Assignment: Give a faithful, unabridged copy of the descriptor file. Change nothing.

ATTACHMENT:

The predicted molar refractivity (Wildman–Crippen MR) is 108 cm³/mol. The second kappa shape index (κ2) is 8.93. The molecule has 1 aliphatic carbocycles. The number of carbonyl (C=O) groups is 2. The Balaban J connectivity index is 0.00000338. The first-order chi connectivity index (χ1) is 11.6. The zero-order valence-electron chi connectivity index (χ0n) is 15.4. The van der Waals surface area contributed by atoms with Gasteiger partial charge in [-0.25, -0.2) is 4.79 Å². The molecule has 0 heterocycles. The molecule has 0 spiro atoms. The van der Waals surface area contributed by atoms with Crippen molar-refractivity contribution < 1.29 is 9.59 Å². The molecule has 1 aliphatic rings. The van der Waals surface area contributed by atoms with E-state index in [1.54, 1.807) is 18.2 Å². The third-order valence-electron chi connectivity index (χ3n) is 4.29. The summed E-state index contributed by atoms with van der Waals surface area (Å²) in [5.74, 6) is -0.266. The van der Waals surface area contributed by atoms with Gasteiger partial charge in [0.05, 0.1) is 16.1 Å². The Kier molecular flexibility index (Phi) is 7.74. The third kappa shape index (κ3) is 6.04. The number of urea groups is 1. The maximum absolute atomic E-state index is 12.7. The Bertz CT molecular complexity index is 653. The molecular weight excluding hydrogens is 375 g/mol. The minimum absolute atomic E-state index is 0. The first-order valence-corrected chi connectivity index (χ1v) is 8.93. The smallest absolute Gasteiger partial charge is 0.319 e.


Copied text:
The predicted molar refractivity (Wildman–Crippen MR) is 108 cm³/mol. The second kappa shape index (κ2) is 8.93. The molecule has 1 aliphatic carbocycles. The number of carbonyl (C=O) groups is 2. The Balaban J connectivity index is 0.00000338. The first-order chi connectivity index (χ1) is 11.6. The zero-order valence-electron chi connectivity index (χ0n) is 15.4. The van der Waals surface area contributed by atoms with Gasteiger partial charge in [-0.25, -0.2) is 4.79 Å². The molecule has 0 heterocycles. The molecule has 0 spiro atoms. The van der Waals surface area contributed by atoms with Crippen molar-refractivity contribution < 1.29 is 9.59 Å². The molecule has 1 aliphatic rings. The van der Waals surface area contributed by atoms with E-state index in [1.54, 1.807) is 18.2 Å². The third-order valence-electron chi connectivity index (χ3n) is 4.29. The summed E-state index contributed by atoms with van der Waals surface area (Å²) in [5.74, 6) is -0.266. The van der Waals surface area contributed by atoms with Gasteiger partial charge in [0.05, 0.1) is 16.1 Å². The Kier molecular flexibility index (Phi) is 7.74. The third kappa shape index (κ3) is 6.04. The number of urea groups is 1. The maximum absolute atomic E-state index is 12.7. The Bertz CT molecular complexity index is 653. The molecular weight excluding hydrogens is 375 g/mol. The minimum absolute atomic E-state index is 0. The first-order valence-corrected chi connectivity index (χ1v) is 8.93. The smallest absolute Gasteiger partial charge is 0.319 e.